In the Nipigon country north of the Great Lakes a young boy carved the figure of an Indian in a canoe, christened him Paddle-to-the-Sea, and set him on a melting snow bank which the spring sun was truning into a tumbling mountain stream. Then Paddle began a journey that took him hundreds of miles from his birthplace. He escaped the jaws of a hungry sawmill and went on to see many things on his long trip through the Great Lakes and down the Saint Lawrence River--wild animals fleeing a forest fire, the wreck of a steamer caught in an icy winter storm on Lake Superior, loading and unloading at busy docks, the peacful farms bordering the Saint Lawrence. He took a dizzy plunge over Niagara Falls and managed by a miracle to survive the whirlpools. He was buffeted by many winds and currents and was helped on his way by human hands, until, at last, he reached the Atlantic and earned the right to be called a true Paddle-to-the-Sea. Recommended for ages 8 to 12. A 1942 Caldecott Honor book.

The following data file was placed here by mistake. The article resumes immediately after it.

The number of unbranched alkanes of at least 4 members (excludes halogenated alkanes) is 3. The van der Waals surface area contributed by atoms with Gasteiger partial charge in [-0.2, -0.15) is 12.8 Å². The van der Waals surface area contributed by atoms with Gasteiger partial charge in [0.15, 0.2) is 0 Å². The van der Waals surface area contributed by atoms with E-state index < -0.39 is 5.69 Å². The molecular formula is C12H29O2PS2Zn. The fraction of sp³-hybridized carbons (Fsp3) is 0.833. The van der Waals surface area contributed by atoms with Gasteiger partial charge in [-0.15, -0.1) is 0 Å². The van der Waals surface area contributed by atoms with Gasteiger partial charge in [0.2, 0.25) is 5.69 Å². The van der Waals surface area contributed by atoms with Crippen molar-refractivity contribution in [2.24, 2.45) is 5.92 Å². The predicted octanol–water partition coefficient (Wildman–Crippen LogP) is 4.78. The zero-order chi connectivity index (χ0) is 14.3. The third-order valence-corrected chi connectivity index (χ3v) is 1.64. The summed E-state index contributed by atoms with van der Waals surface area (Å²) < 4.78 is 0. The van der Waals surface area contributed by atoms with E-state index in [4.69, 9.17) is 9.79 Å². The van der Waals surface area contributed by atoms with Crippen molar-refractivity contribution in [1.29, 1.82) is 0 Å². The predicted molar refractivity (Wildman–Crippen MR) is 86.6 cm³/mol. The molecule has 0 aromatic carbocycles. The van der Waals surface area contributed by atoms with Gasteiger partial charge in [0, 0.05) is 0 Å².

Format: Paperback Number of Pages: 64 Vendor: Houghton Mifflin Harcourt Publication Date: 1980 Dimensions: 11.25 X 9 (inches)
ISBN: 0395292034 ISBN-13: 9780395292037 Availability: In Stock Ages: 8-12
A young Indian boy carves a little canoe with a figure inside and names him Paddle-to-the-Sea. Paddle's journey, in text and pictures, through the Great Lakes to the Atlantic Ocean provides an excellent geographic and historical picture of the region.
Born in Jackson County, Michigan, in 1900, Holling Clancy Holling graduated from the Art Institute of Chicago in 1923. He then worked in a taxidermy department of the Field Museum of Natural History in Chicago and spent time working in anthropology under Dr. Ralph Linton. During this period, he married Lucille Webster and within a year of their marriage accepted a position as art instructor on the first University World Cruise, sponsored by New York University. For many years, Holling C. Holling dedicated much of his time and interest to making books for children. Much of the material he used was known to him first hand, and his wife, Lucille, worked with him on many of the illustrations.
"Geography of the best kind made vivid by the power of imagination." Horn Book
"Geography of the best kind made vivid by the power of imagination." Horn Book Guide